Female macroptera. Body and legs yellow with light brown markings on pterothorax, and laterally on abdominal segments II–VI; antennal segment I white, II and V–IX dark brown, III–IV light brown; fore wing weakly shaded medially. Head wider than long, slightly produced at anterior over antennal segment I; area behind eyes with transverse reticulation, ocellar triangle with weak reticulation; eyes with 6 weakly pigmented facets; ocellar setae III close together within triangle. Antennae 9-segmented, III–IV sensorium forked; II with some short microtrichia near apex; VI not pedicellate. Pronotum almost without sculpture, with no long setae. Metascutum weakly and irregularly reticulate, median setae arise almost medially, campaniform sensilla present; metascutellum reticulate. Fore wing veinal setae short; first vein with about 6 setae near base, 2 setae distally; second vein with about 8 setae; clavus with 6–7 veinal setae plus one seta at base. Abdominal tergites with weak transverse reticulation medially; VI–VII setae S3 similar in size to S4; VIII with no posteromarginal comb, spiracular area occupying more than half of tergal lateral margin; tergite X short.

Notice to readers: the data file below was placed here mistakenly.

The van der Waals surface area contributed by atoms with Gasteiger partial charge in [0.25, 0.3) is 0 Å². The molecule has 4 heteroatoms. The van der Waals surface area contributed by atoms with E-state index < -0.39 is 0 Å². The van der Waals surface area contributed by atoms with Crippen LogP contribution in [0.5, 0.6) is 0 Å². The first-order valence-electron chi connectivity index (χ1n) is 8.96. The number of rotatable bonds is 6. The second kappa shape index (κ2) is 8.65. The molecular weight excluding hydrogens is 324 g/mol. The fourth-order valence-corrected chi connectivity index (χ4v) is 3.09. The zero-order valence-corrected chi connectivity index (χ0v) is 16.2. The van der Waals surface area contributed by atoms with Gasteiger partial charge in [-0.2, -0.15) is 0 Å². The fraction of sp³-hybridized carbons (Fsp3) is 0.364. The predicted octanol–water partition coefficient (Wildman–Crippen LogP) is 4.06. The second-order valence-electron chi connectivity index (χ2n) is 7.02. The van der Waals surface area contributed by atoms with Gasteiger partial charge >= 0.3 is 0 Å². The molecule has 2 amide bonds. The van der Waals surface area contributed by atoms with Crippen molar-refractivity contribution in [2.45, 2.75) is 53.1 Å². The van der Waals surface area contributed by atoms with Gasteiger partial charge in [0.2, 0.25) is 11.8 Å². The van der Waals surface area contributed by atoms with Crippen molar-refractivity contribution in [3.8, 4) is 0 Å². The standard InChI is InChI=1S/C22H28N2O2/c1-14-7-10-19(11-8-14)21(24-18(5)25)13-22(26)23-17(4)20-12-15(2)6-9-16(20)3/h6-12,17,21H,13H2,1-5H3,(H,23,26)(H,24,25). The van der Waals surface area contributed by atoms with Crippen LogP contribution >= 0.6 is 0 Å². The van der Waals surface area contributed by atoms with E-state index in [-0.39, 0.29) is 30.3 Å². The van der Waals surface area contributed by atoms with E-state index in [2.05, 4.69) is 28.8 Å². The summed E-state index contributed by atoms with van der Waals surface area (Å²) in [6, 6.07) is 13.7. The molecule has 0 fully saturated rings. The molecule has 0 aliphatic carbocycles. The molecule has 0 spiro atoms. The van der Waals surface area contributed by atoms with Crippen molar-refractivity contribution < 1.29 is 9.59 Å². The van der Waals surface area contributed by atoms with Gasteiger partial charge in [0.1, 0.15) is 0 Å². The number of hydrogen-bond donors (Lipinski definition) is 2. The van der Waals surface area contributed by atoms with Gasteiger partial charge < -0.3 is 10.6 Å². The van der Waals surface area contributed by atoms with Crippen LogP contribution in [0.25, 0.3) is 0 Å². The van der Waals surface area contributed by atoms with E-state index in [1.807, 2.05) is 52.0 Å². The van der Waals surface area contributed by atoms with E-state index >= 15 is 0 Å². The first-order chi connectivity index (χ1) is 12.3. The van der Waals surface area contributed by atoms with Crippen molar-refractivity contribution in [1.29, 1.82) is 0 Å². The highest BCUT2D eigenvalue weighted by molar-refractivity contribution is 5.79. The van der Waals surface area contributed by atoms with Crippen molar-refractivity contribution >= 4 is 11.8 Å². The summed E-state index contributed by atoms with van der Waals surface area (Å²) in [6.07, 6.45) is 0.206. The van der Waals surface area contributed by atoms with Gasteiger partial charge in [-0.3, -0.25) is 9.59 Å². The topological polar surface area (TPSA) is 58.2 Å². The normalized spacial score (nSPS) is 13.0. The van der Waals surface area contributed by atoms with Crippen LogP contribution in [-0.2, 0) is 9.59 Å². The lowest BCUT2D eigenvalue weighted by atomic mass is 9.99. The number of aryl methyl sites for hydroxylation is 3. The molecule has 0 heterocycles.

Female aptera. Similar to macroptera; antennal segment II without microtrichia; ocelli absent or weakly developed; ocellar setae III sometimes more widely apart; mesonotum and metascutum transverse.
Male aptera. Similar to female; tergite IX with 2 pairs of short stout setae medially; sternites III–VII medially with small oval pore plate.
Larva II. Major setae with broadly expanded, fringed apices; tergite IX without either posteromarginal coloured band or teeth, tergite X with dark posteromarginal band.
There are 43 species of Anaphothrips known from Australia, out of a total of 79 species worldwide (Mound & Masumoto, 2009). Many of these species have the antennae clearly 9-segmented, others clearly have only 8 segments, but several species have an intermediate condition with segment VI bearing a partial and often oblique transverse suture. The pronotal setae are short, and the forewing clavus has no discal seta. Females of A. cucurbiti have a very large spiracular area laterally on tergite VIII.
Known only from Australia.
New South Wales and Victoria.
Feeding and breeding on young leaves.
Bursaria spinosa (Pittosporaceae).
Anaphothrips cucurbiti Pitkin
Mound LA & Masumoto M. 2009. Australian Thripinae of the Anaphothrips genus-group (Thysanoptera), with three new genera and thirty-three new species. Zootaxa 2042: 1-76.http://www.mapress.com/zootaxa/2009/f/zt02042p076.pdf